City needs history, planner

Published 12:06 am Sunday, June 6, 2010

Somewhere in the almost vacant Natchez Planning Department, a drawer filled with bits of small history almost certainly exists.

Like many offices, the planning department likely has a treasure trove of history tucked in the back of a few desk drawers — assuming no one regularly cleans house and pitches things.

Inside one drawer, I suspect, are several boxes of business cards of former city planners.

Some of those planners were here for such a short period of time that business cards were almost certainly just a waste of paper — and taxpayer money.

In another drawer, perhaps, the personalized stationery is slowly yellowing. Another drawer might contain a pile of those little desk nameplates announcing the owner of the desk.

If such relics exist, they provide evidence of a sad trend in Natchez city government — an inability to keep a city planner for any length of time.

When the newest city planner, Robert Nix, begins work next week, he’ll be the fifth city planner the city has employed in six years.

The last three have been terminated for various reasons.

When the most recent planner, John “Rusty” Lewis was terminated last fall, volunteer planning commission member Ed Godfrey said the city planner was a critical job.

“It’s the toughest job in City Hall,” Godfrey said in a 2009 article. “Whatever project comes up, people are for it, people are against it, and the planner’s in the middle.”

In most cities the planner is a position that rarely makes headlines unless some huge controversy occurs.

In Natchez, however, what would be small issues elsewhere can be huge issues. Such is the nature of living in an area steeped in history and historic properties.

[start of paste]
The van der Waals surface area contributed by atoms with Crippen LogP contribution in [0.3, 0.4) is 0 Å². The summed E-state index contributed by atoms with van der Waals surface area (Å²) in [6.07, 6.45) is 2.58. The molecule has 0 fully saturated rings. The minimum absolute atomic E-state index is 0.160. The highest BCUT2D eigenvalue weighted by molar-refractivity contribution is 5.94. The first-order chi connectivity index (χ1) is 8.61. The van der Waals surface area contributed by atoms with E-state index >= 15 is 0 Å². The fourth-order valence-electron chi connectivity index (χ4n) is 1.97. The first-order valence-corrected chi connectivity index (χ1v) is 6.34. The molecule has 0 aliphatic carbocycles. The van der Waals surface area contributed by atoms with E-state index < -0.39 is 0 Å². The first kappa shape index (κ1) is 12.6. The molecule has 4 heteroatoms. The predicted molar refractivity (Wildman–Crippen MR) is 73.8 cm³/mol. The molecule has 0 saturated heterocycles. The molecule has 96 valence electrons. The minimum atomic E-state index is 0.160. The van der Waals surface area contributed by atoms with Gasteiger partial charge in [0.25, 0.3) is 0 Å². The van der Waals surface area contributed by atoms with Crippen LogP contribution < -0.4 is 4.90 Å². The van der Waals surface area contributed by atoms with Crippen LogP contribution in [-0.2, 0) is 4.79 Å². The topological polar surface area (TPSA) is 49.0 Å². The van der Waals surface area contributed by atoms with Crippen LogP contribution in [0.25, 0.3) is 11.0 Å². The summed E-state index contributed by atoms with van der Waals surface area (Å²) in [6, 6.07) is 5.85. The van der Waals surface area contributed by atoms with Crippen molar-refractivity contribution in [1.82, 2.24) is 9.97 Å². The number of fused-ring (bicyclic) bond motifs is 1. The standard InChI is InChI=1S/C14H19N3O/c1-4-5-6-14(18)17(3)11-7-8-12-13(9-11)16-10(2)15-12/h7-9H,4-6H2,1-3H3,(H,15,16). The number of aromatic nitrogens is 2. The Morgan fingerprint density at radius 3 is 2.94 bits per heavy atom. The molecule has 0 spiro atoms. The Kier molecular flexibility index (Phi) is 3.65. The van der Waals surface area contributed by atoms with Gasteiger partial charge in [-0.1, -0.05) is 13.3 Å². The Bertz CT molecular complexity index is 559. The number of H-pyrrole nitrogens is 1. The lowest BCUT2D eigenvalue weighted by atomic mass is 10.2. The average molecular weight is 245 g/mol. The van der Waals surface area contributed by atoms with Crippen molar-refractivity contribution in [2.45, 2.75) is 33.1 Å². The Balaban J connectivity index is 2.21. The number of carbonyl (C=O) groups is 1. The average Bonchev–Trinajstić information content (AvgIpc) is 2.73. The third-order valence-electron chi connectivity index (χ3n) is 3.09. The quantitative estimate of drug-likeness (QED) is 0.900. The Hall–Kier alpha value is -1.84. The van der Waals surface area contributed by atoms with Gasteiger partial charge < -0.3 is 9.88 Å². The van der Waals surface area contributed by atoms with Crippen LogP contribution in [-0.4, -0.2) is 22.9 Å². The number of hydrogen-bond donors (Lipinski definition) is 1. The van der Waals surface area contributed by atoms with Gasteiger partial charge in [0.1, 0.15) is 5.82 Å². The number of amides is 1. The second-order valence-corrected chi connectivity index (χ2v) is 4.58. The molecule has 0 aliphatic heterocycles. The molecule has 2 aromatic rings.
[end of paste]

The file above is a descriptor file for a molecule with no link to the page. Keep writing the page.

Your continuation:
Historic preservation is a phrase that’s often misunderstood, even ridiculed by some.

Without it, however, Natchez would be a shell of what it is today.

And while some folks point to the loss of heavy industry and seem to take great sport in blaming the “hysterical society” — their ridiculous and inaccurate moniker for all things historic in nature — for all the area’s woes, the fact is Natchez’s historic preservation efforts have put Natchez on the global map.

Heavy industry was doomed to leave the area as author Thomas Friedman points out, the world became “flat” and there wasn’t a single thing the garden clubs or any “hysterical society” could do about it.

Natchez’s history and the tourism industry created around it, was here before much of the heavy industry was here and it survives today.

That’s why city planning in Natchez is so important — to preserve the uniqueness of our city.

Planning and historic preservation are not hindrances to growth and enemies of business. When all are at the table, working together, our community can truly shine and new and old entities can work hand in hand.

Let’s welcome Mr. Nix to our community, encourage him to stay a while and encourage the city’s legislative branch to simply let him do his job and support him in his efforts.

In the end, if all of those things happen, everyone involved will be better off — the city’s leadership and, most important, the taxpayers.

Kevin Cooper is publisher of The Natchez Democrat. He can be reached at 601-445-3539 or